Amazon book description of In Our Hands:
"America's population is wealthier than any in history. Every year, the American government redistributes more than a trillion dollars of that wealth to provide for retirement, health care, and the alleviation of poverty. We still have millions of people without comfortable retirements, without adequate health care, and living in poverty. Only a government can spend so much money so ineffectually. The solution is to give the money to the people.
This is the Plan, a radical new approach to social policy that defies any partisan label. Murray suggests eliminating all welfare transfer programs at the federal, state, and local levels and substituting an annual $10,000 cash grant to everyone age twenty-one or older. In Our Hands describes the financial feasibility of the Plan and its effects on retirement, health care, poverty, marriage and family, work, neighborhoods and civil society."
Here is an excerpt from a Gene Expression email Q and A with Murray. The first three questions address the book, and the rest touch on such subjects as Murray's The Bell Curve and "the Larry Summers flap." :
1. Let's talk first about your latest project. You've stated that In Our Hands is an attempt to strike a compromise between your libertarian ideals and the current socio-political reality. The biggest worry about your plan from a libertarian point of view is that in practice it would create a large constituency who would vote to raise the grant on a regular basis, leaving the fiscal situation largely unchanged or possibly even worse. How does your plan deal with these kinds of public choice objections?
Mancur Olson and other public-choice theorists taught us that sugar farmers can get sugar subsidies because they care passionately about getting their benefit while no other constituency cares enough about preventing them from getting it. Under the Plan, the grant will be the only game in town (every other transfer is gone), and will affect every adult in the country. Every time Congress debates a change in the grant, it will be the biggest political news story in the country, and a very large chunk of the population--and people holding a huge majority of the monetary resources for fighting political battles--will lose money if it's raised. Compare the prospects for jacking up the grant with the certain knowledge we have of the trends in spending under the current system. They have sky-rocketed and will sky-rocket, through classic public choice dynamics. The Plan uses the only strategy I can conceive to get out of the public-choice box.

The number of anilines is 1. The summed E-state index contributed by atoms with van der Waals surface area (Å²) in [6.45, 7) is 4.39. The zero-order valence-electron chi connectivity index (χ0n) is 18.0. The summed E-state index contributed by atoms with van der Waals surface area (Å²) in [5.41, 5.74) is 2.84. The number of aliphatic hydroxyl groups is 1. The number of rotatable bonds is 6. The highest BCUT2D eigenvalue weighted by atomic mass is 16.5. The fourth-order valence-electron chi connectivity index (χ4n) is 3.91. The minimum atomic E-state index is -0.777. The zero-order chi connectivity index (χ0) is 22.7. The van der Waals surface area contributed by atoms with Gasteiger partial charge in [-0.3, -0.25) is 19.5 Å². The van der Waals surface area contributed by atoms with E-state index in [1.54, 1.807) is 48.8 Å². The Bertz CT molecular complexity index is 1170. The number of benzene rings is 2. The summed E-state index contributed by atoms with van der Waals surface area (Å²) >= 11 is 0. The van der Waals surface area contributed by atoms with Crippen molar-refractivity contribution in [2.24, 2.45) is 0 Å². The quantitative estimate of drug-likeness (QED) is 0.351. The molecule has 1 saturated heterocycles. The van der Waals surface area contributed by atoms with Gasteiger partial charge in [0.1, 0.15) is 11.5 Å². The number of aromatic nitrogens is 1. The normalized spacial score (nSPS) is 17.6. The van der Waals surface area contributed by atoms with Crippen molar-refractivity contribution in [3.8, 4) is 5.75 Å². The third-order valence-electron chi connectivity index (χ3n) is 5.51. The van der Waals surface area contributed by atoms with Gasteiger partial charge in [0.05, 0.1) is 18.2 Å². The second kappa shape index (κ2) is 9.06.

... 3. It's interesting to consider what kind of downstream social effects your plan might have. For example, it's likely to encourage people to take greater risks (such as starting their own business at a younger age) or to pursue alternative "low remuneration" paths -- academic research, writing, charity work, etc. It would likely remove support for harmful labour regulations like the minimum wage, and one can also think of ways in which this might alter the impact of imigration and illegal labor. How much did you think about these kinds of downstream effects when writing In Our Hands, and what do you think the most significant social impact of the plan would be?
I hadn't thought about the way it would work against labor regulation, but you're right. It would. I did discuss other downstream effects--on families, the underclass, and most broadly on what might be called a climate of virtue. As far as I can see, the downstream, unintended effects of the Plan have a strong tendency to be positive, while the unintended effects of conventional social programs are always negative. Why the difference? Because the Plan taps positive human tendencies that are deeply embedded in human nature as it actually exists--self-interest, the innate desire for approbation, the innate tendency to take responsibility to the extent that circumstances require. They set up extremely positive feedback loops. For example, what happens if I squander my monthly deposit? I have to seek help from relatives, friends, or private social service agencies like the Salvation Army. I'm not going to starve--but I'm going to get that help with a whole lot of encouragement--to put it politely--to get my act together. And it won't be a one-time thing, but a continuous process. Conventional social programs are precisely the opposite. They make assumptions about human nature that are blatantly not true (e.g., bureaucracies are not governed by the self-interest of the people who run them) and the unintended consequences are destructive.